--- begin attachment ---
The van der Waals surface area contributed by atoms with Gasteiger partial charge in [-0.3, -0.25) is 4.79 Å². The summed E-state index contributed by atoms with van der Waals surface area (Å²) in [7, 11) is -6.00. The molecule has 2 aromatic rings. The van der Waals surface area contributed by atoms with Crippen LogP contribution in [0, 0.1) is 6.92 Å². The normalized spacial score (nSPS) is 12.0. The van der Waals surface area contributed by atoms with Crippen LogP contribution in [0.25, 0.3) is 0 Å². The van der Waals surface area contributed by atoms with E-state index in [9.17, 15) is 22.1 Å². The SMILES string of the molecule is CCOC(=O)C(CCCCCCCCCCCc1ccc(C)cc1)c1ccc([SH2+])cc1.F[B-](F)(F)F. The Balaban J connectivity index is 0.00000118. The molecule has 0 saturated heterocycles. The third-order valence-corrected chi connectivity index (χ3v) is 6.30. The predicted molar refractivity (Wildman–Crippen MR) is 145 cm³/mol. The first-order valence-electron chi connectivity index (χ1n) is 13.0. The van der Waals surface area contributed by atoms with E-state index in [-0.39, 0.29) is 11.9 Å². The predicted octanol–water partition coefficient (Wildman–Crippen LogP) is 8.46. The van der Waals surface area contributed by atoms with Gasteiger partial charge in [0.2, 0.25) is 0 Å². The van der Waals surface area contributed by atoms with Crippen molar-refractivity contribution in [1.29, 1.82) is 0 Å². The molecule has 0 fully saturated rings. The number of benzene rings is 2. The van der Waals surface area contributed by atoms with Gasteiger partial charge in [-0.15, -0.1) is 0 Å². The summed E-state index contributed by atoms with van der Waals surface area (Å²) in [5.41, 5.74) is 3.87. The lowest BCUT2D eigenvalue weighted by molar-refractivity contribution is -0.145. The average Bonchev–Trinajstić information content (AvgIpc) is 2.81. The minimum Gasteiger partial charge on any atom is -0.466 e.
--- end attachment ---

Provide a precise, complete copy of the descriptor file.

The van der Waals surface area contributed by atoms with Gasteiger partial charge in [-0.3, -0.25) is 4.79 Å². The summed E-state index contributed by atoms with van der Waals surface area (Å²) in [7, 11) is -6.00. The molecule has 2 aromatic rings. The van der Waals surface area contributed by atoms with Crippen LogP contribution in [0, 0.1) is 6.92 Å². The normalized spacial score (nSPS) is 12.0. The van der Waals surface area contributed by atoms with Crippen LogP contribution in [0.25, 0.3) is 0 Å². The van der Waals surface area contributed by atoms with E-state index in [9.17, 15) is 22.1 Å². The SMILES string of the molecule is CCOC(=O)C(CCCCCCCCCCCc1ccc(C)cc1)c1ccc([SH2+])cc1.F[B-](F)(F)F. The Balaban J connectivity index is 0.00000118. The molecule has 0 saturated heterocycles. The third-order valence-corrected chi connectivity index (χ3v) is 6.30. The predicted molar refractivity (Wildman–Crippen MR) is 145 cm³/mol. The first-order valence-electron chi connectivity index (χ1n) is 13.0. The van der Waals surface area contributed by atoms with E-state index in [-0.39, 0.29) is 11.9 Å². The predicted octanol–water partition coefficient (Wildman–Crippen LogP) is 8.46. The van der Waals surface area contributed by atoms with Gasteiger partial charge in [0.2, 0.25) is 0 Å². The van der Waals surface area contributed by atoms with Crippen molar-refractivity contribution in [1.29, 1.82) is 0 Å². The molecule has 0 fully saturated rings. The number of benzene rings is 2. The van der Waals surface area contributed by atoms with Gasteiger partial charge in [-0.15, -0.1) is 0 Å². The summed E-state index contributed by atoms with van der Waals surface area (Å²) in [5.41, 5.74) is 3.87. The lowest BCUT2D eigenvalue weighted by molar-refractivity contribution is -0.145. The average Bonchev–Trinajstić information content (AvgIpc) is 2.81. The minimum Gasteiger partial charge on any atom is -0.466 e.